Pfizer will use Arvinas’ protein degradation technology to discover and develop new drugs for undisclosed diseases, through a collaboration that the Yale University spinout said today could generate up to $830 million-plus.

The companies have signed a multiyear research collaboration and license agreement through which they have agreed to develop an unspecified number of new treatments based on Arvinas’ proprietary PROTAC® (PROteolysis TArgeting Chimeras) Platform. The novel technology is designed to create small-molecule therapeutics aimed at degrading disease-causing cellular proteins.

Arvinas has agreed to oversee discovery efforts, while Pfizer has responsibility for clinical development and commercialization of any products that may result from the collaboration. 

In return for licensing its technology to Pfizer, Arvinas is eligible for up to $830 million in up-front payments, plus payments tied to achieving specified preclinical, clinical, and commercial milestones. Arvinas said it also stands eligible to receive tiered royalties based on global product sales on any products products that may result from the collaboration.

“This marks another key milestone as we continue to expand the use of our targeted protein degradation platform and advance Arvinas's first candidates into the clinic,” Arvinas president and CEO John Houston, Ph.D., said in a statement. “As a global industry leader, Pfizer is uniquely positioned to partner with us as we exploit the potential of PROTACs in multiple disease areas.”

Arvinas says its PROTAC Platform offers the potential for improved performance over traditional small-molecule inhibitors by using the cell's natural and selective ubiquitin-proteasome system, which routinely degrades disease-causing proteins. PROTAC degraders recruit an E3 ligase to tag the target protein for ubiquitination and degradation through the proteasome, a large complex that degrades the ubiquitinated protein into small peptides.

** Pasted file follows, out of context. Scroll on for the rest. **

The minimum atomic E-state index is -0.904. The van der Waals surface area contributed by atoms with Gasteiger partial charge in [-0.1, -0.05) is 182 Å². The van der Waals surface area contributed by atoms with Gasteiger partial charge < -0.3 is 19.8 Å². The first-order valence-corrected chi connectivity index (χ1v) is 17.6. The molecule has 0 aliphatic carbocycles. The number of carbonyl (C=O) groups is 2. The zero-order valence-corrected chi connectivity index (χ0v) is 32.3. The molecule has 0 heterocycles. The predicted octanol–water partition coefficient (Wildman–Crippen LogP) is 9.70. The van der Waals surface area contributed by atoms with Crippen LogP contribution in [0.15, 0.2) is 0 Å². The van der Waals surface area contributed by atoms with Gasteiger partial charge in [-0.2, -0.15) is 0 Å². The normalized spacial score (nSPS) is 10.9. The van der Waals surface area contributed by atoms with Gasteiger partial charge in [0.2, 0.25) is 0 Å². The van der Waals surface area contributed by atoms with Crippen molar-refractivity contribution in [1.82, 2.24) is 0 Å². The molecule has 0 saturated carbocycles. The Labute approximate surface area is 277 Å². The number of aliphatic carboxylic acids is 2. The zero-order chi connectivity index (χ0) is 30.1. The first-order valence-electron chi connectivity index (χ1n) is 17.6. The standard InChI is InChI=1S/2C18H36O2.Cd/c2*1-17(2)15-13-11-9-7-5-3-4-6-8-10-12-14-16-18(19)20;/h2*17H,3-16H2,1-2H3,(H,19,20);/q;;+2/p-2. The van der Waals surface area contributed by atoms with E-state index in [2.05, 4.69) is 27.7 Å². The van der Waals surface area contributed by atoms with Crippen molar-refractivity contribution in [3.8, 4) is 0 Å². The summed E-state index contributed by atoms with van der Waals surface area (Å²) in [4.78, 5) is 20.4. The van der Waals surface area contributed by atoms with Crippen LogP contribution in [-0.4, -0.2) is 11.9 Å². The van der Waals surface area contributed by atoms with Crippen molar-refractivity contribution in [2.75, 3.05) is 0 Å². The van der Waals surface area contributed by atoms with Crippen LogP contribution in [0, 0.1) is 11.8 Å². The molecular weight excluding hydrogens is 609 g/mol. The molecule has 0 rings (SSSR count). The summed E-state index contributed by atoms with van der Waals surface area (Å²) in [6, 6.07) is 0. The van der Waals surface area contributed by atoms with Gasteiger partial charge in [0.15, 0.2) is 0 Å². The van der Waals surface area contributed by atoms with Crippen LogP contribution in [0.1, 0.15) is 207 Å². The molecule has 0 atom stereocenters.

By removing target proteins directly rather than simply inhibiting them, Arvinas reasons, PROTACs can provide multiple advantages over small-molecule inhibitors, which can require high systemic exposure to achieve sufficient inhibition, often resulting in toxic side effects and eventual drug resistance.

PROTAC has demonstrated that a transient binding event at a range of binding sites and affinities can translate into very potent degradation of the target protein in multiple protein targets, according to Arvinas.

“Protein degradation is an area of considerable interest for us, and we look forward to working with Arvinas to determine the potential applicability of this approach across multiple therapeutic areas,” added John Ludwig, Ph.D., Pfizer’s head of medicinal sciences.

The collaboration is Arvinas’ third with a pharma partner. The Yale spinout, established in 2013, launched its other two pharma partnerships in 2015—an up-to-$434 million alliance with Merck & Co., and a partnership “in excess of” $300 million with Genentech, a member of the Roche Group.

Busy Week for Pfizer

The collaboration is Pfizer’s second drug development partnership launched this week, in which the pharma giant saw another collaboration come to an end.

Yesterday, Pfizer and Sangamo Therapeutics began an up-to-$162 million-plus alliance to develop a potential gene therapy to treat amyotrophic lateral sclerosis (ALS) and frontotemporal lobar degeneration (FTLD) linked to mutations of the C9ORF72 gene—the companies’ second gene therapy collaboration. 

However, Pfizer today returned to iTeos Therapeutics rights to the immune-oncology candidate EOS200271, a highly selective, clinical-stage IDO1 inhibitor that failed to achieve efficacy or reach its maximum tolerated dose according to interim data from 17 patients in a Phase I trial (NCT02764151).

The study assessed EOS200271 as a monotherapy in patients with malignant gliomas, based on brain penetration of the compound. The study was recruiting patients as of December 14, 2017, the date of the last update posted on

Pfizer and iTeos launched their collaboration in 2014 when the pharma shelled out €24 million ($29 million) upfront to license rights to iTeos' preclinical compounds targeting indoleamine 2,3-dioxygenase (IDO1) and tryptophan 2,3-dioxygenase (TDO2). 

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